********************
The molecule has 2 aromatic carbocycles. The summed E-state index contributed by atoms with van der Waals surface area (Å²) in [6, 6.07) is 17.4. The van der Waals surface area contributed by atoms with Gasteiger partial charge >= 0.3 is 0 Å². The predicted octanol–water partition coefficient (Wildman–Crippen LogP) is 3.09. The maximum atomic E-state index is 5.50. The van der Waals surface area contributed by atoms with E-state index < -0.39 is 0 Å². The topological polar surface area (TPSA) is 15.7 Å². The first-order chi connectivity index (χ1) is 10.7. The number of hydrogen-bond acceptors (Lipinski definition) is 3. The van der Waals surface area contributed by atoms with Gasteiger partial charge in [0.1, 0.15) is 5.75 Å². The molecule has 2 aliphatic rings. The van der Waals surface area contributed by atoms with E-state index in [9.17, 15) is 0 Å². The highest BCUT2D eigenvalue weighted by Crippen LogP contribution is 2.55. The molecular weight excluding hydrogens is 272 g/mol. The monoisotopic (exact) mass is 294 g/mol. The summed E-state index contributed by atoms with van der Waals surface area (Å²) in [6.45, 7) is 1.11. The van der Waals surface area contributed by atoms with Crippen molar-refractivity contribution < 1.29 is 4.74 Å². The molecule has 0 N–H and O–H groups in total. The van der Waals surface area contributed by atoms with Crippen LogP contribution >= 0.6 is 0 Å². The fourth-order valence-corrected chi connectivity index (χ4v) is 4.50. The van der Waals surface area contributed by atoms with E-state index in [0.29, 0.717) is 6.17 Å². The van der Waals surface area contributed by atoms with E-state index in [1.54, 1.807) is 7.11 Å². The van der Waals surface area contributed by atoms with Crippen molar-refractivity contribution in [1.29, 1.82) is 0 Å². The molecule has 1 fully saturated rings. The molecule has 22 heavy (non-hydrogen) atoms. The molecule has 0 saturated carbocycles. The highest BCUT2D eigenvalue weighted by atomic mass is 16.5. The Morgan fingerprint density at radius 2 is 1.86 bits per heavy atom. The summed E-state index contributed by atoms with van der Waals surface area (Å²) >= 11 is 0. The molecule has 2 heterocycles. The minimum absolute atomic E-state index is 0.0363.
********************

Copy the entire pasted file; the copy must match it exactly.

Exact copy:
The molecule has 2 aromatic carbocycles. The summed E-state index contributed by atoms with van der Waals surface area (Å²) in [6, 6.07) is 17.4. The van der Waals surface area contributed by atoms with Gasteiger partial charge >= 0.3 is 0 Å². The predicted octanol–water partition coefficient (Wildman–Crippen LogP) is 3.09. The maximum atomic E-state index is 5.50. The van der Waals surface area contributed by atoms with E-state index < -0.39 is 0 Å². The topological polar surface area (TPSA) is 15.7 Å². The first-order chi connectivity index (χ1) is 10.7. The number of hydrogen-bond acceptors (Lipinski definition) is 3. The van der Waals surface area contributed by atoms with Gasteiger partial charge in [0.1, 0.15) is 5.75 Å². The molecule has 2 aliphatic rings. The van der Waals surface area contributed by atoms with E-state index in [9.17, 15) is 0 Å². The highest BCUT2D eigenvalue weighted by Crippen LogP contribution is 2.55. The molecular weight excluding hydrogens is 272 g/mol. The monoisotopic (exact) mass is 294 g/mol. The summed E-state index contributed by atoms with van der Waals surface area (Å²) in [6.45, 7) is 1.11. The van der Waals surface area contributed by atoms with Crippen molar-refractivity contribution < 1.29 is 4.74 Å². The molecule has 0 N–H and O–H groups in total. The van der Waals surface area contributed by atoms with Crippen LogP contribution >= 0.6 is 0 Å². The fourth-order valence-corrected chi connectivity index (χ4v) is 4.50. The van der Waals surface area contributed by atoms with E-state index in [0.29, 0.717) is 6.17 Å². The van der Waals surface area contributed by atoms with E-state index in [1.54, 1.807) is 7.11 Å². The van der Waals surface area contributed by atoms with Crippen molar-refractivity contribution in [1.29, 1.82) is 0 Å². The molecule has 1 fully saturated rings. The molecule has 22 heavy (non-hydrogen) atoms. The molecule has 0 saturated carbocycles. The highest BCUT2D eigenvalue weighted by atomic mass is 16.5. The Morgan fingerprint density at radius 2 is 1.86 bits per heavy atom. The summed E-state index contributed by atoms with van der Waals surface area (Å²) >= 11 is 0. The molecule has 2 heterocycles. The minimum absolute atomic E-state index is 0.0363.